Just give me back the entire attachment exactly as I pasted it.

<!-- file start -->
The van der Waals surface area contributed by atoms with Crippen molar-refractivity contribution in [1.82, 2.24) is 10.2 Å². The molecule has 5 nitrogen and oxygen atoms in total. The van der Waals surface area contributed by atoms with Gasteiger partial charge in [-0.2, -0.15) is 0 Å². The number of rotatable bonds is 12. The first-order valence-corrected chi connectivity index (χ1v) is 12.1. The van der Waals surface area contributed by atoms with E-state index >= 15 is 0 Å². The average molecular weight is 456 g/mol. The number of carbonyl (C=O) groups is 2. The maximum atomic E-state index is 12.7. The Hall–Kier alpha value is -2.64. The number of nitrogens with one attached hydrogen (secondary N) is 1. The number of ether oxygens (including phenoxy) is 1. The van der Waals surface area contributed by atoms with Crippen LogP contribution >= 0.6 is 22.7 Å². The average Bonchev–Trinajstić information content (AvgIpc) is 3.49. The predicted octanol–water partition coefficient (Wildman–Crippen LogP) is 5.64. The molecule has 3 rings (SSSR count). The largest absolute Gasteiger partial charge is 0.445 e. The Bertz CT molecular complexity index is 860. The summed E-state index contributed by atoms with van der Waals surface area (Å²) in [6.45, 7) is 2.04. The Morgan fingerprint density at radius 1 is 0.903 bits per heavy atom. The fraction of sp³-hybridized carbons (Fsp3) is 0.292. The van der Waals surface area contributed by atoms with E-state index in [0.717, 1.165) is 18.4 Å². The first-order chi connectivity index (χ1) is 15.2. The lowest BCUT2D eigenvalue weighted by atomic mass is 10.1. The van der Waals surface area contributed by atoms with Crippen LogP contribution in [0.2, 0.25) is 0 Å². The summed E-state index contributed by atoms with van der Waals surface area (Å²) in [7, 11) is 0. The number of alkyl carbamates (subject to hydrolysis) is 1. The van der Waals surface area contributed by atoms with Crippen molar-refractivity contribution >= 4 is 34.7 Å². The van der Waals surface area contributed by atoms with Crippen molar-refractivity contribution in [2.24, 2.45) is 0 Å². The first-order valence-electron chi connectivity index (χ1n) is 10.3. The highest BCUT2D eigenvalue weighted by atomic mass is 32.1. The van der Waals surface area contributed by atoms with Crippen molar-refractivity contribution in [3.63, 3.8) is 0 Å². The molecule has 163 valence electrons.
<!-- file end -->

The van der Waals surface area contributed by atoms with Crippen molar-refractivity contribution in [1.82, 2.24) is 10.2 Å². The molecule has 5 nitrogen and oxygen atoms in total. The van der Waals surface area contributed by atoms with Gasteiger partial charge in [-0.2, -0.15) is 0 Å². The number of rotatable bonds is 12. The first-order valence-corrected chi connectivity index (χ1v) is 12.1. The van der Waals surface area contributed by atoms with E-state index >= 15 is 0 Å². The average molecular weight is 456 g/mol. The number of carbonyl (C=O) groups is 2. The maximum atomic E-state index is 12.7. The Hall–Kier alpha value is -2.64. The number of nitrogens with one attached hydrogen (secondary N) is 1. The number of ether oxygens (including phenoxy) is 1. The van der Waals surface area contributed by atoms with Crippen LogP contribution >= 0.6 is 22.7 Å². The average Bonchev–Trinajstić information content (AvgIpc) is 3.49. The predicted octanol–water partition coefficient (Wildman–Crippen LogP) is 5.64. The molecule has 3 rings (SSSR count). The largest absolute Gasteiger partial charge is 0.445 e. The Bertz CT molecular complexity index is 860. The summed E-state index contributed by atoms with van der Waals surface area (Å²) in [6.45, 7) is 2.04. The Morgan fingerprint density at radius 1 is 0.903 bits per heavy atom. The fraction of sp³-hybridized carbons (Fsp3) is 0.292. The van der Waals surface area contributed by atoms with E-state index in [0.717, 1.165) is 18.4 Å². The first-order chi connectivity index (χ1) is 15.2. The lowest BCUT2D eigenvalue weighted by atomic mass is 10.1. The van der Waals surface area contributed by atoms with Crippen LogP contribution in [0.2, 0.25) is 0 Å². The summed E-state index contributed by atoms with van der Waals surface area (Å²) in [7, 11) is 0. The number of alkyl carbamates (subject to hydrolysis) is 1. The van der Waals surface area contributed by atoms with Crippen molar-refractivity contribution >= 4 is 34.7 Å². The van der Waals surface area contributed by atoms with Crippen molar-refractivity contribution in [2.24, 2.45) is 0 Å². The first-order valence-electron chi connectivity index (χ1n) is 10.3. The highest BCUT2D eigenvalue weighted by atomic mass is 32.1. The van der Waals surface area contributed by atoms with Crippen molar-refractivity contribution in [3.63, 3.8) is 0 Å². The molecule has 163 valence electrons.